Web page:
Someone in attendance at the event—not gay, but a friend of the community—recorded Kern's speech, and the Gay & Lesbian Victory Fund posted the diatribe on YouTube, which is how Kern has become nationally infamous. Her speech has been viewed more often than a Madonna video.

She's infuriated gobs of people, but hasn't apologized. She told the Tulsa World her comments were edited, taken out of context, and concerned wealthy gays supporting gay candidates. "I was talking about an agenda. I was not talking about individuals," Kern said. "I have never said hate speech against anybody. I would never do that."

Nope, never never never ever ever ever.

Over in Scotland, a Catholic bishop also recently expressed gigantic fears about gay political maneuverings.

"The homosexual lobby has been extremely effective in aligning itself with minority groups," said the Right Rev. Joseph Devine during a speech in Glasgow. "It is ever-present at the service each year for the Holocaust memorial, as if to create for themselves the image of a group of people under persecution."

AS IF? What kind of incense has been wafting around this man during mass? Gays were Holocaust victims; we continue to be blatantly persecuted the world over.

The bishop said to his audience at St. Aloysius' College, "I take it you're beginning to see that there is a huge and well-orchestrated conspiracy taking place, which the Catholic community missed."

That the queen honored Sir Ian McKellen sticks in his cassock. "In this New Year's honors list, I saw actor Ian McKellen being honored for his work on behalf of homosexuals, when a century ago Oscar Wilde was locked up and put in jail."

The good old days, eh Bishop Devine?

He ended his lecture by promising "to pick a fight." Mission accomplished.

Monday, March 3, 2008

The Royal Treatment

The most prominent person due to attend a Dutch gay rights conference is a future queen, and I don't mean a teenager with a tendency toward the fabulous.

A spokesman for the Dutch royal family confirmed that Princess Maxima, the wife of Holland's Crown Prince Willem-Alexander, will participate in the conference in early March.

That ought to boost coverage. And attendance. And the sartorial efforts of participants, who could find themselves in many a background shot.

We Americans know a lot about the British royals. We know about Monaco's royal family, since American actress Grace Kelly gave birth to the present crop. But we don't know much about the rest of Europe's royalty. The continent is knee-deep with nobles, from Spain to Sweden to Serbia.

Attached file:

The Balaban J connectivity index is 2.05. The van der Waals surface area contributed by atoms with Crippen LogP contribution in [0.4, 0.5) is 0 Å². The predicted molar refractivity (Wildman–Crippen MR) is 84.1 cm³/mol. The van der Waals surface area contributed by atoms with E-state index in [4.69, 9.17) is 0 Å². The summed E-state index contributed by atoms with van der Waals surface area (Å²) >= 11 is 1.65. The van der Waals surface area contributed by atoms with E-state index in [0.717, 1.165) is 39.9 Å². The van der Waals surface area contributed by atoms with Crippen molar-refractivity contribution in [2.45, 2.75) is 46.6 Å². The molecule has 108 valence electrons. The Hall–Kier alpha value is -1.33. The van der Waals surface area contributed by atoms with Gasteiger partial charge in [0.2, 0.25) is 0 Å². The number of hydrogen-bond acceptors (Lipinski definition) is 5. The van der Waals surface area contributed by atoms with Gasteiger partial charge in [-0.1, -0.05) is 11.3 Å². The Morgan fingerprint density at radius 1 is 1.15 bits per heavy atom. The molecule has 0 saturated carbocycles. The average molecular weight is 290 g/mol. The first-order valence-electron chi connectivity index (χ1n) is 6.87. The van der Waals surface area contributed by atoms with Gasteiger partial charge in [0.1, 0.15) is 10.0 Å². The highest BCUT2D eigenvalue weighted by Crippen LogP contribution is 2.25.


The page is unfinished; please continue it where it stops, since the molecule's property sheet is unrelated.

Europeans monitor the doings of their royals. I remember as a child visiting my German grandmother, who would have a stack of women's magazines with smiling royal mugs on the cover. My grandmother fretted over whichever royal was currently misbehaving.

I found the magazines interesting--but not as compelling as reading about America's royals, the denizens of the Kingdom of Hollywood. I knew who Robert Redford was; I didn't know who Prince Hubert of Lombardy-Alpenschnickl was, even though he stood 63rd in line to the throne of Albania.

But I royally digress.

Underscoring the importance of royalty in Holland, Frank Van Dalen of the Dutch Gay Federation expressed glee at snagging the princess for the conference. "This will be a historically significant royal presence," he said. "This is what we have been hoping for for a very long time."

My hope is that all goes well at the conference, and the princess doesn’t fall in love with a commoner. A lesbian commoner at that.

Van Dalen said, "It is the first time a member of the royal family has attended a meeting with such significance for gays."

Princess Maxima picked a good first time. Holland cemented its reputation as one of the most tolerant countries when in 2001 it became the first nation in the world to grant same-sex marriage. The city of Amsterdam is a gay mecca. But Amsterdam police report that in recent years violent crimes against gays have ballooned.

Pinknews.com noted that in a survey last August half of Dutch gays said they felt less safe than the year before. The Netherlands' reputation for open-mindedness is getting sliced like Gouda. It's time to put the Dutch royal seal of approval on tolerance.

Queen Beatrix has spoken out on behalf of gay rights in the past. Now Princess Maxima will ratchet support up a notch with this personal appearance.

The royals have taken heat for their pro-gay positions from some right-wing politicians and conservative Protestants, as well as Muslims, a growing population in Holland. A monarch's lot is not an easy one. Good thing the perks—like wealth—help cushion the blow.

A palace spokesman said, "The princess is in favor of equal rights of all groups in the Netherlands." Presumably that includes Muslims, so it will be interesting to watch how Holland and its future queen—who is actually from Argentina—navigate these tricky canals in the years ahead.

The gay rights conference at hand will be held in four major cities, Amsterdam, Rotterdam, The Hague and Utrecht. The focus will be gays' continued exclusion from Dutch society and what to do about it. At the conclusion, Princess Maxima will sign an accord calling for the full acceptance of homosexuals in Holland.

I'm sure she won't be the only one signing it. But with her star power, who's going to notice the others?